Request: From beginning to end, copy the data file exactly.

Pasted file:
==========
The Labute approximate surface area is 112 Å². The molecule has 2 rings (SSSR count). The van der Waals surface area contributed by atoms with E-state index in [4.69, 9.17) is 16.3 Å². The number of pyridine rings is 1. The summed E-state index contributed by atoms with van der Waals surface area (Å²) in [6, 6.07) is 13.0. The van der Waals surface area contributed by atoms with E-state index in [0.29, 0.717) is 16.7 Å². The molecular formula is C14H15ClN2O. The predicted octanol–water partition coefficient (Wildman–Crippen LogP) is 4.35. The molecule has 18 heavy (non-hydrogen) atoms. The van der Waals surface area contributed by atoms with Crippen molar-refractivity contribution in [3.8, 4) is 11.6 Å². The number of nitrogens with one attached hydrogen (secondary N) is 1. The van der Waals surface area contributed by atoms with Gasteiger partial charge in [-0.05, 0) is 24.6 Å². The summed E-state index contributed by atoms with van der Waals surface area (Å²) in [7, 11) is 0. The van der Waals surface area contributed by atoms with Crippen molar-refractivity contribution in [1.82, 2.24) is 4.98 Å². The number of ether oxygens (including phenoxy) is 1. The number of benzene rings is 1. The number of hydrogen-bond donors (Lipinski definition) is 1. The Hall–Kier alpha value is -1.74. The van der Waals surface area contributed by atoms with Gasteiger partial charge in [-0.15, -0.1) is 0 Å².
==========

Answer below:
The Labute approximate surface area is 112 Å². The molecule has 2 rings (SSSR count). The van der Waals surface area contributed by atoms with E-state index in [4.69, 9.17) is 16.3 Å². The number of pyridine rings is 1. The summed E-state index contributed by atoms with van der Waals surface area (Å²) in [6, 6.07) is 13.0. The van der Waals surface area contributed by atoms with E-state index in [0.29, 0.717) is 16.7 Å². The molecular formula is C14H15ClN2O. The predicted octanol–water partition coefficient (Wildman–Crippen LogP) is 4.35. The molecule has 18 heavy (non-hydrogen) atoms. The van der Waals surface area contributed by atoms with Crippen molar-refractivity contribution in [3.8, 4) is 11.6 Å². The number of nitrogens with one attached hydrogen (secondary N) is 1. The van der Waals surface area contributed by atoms with Gasteiger partial charge in [-0.05, 0) is 24.6 Å². The summed E-state index contributed by atoms with van der Waals surface area (Å²) in [7, 11) is 0. The van der Waals surface area contributed by atoms with Crippen molar-refractivity contribution in [1.82, 2.24) is 4.98 Å². The number of ether oxygens (including phenoxy) is 1. The number of benzene rings is 1. The number of hydrogen-bond donors (Lipinski definition) is 1. The Hall–Kier alpha value is -1.74. The van der Waals surface area contributed by atoms with Gasteiger partial charge in [-0.15, -0.1) is 0 Å².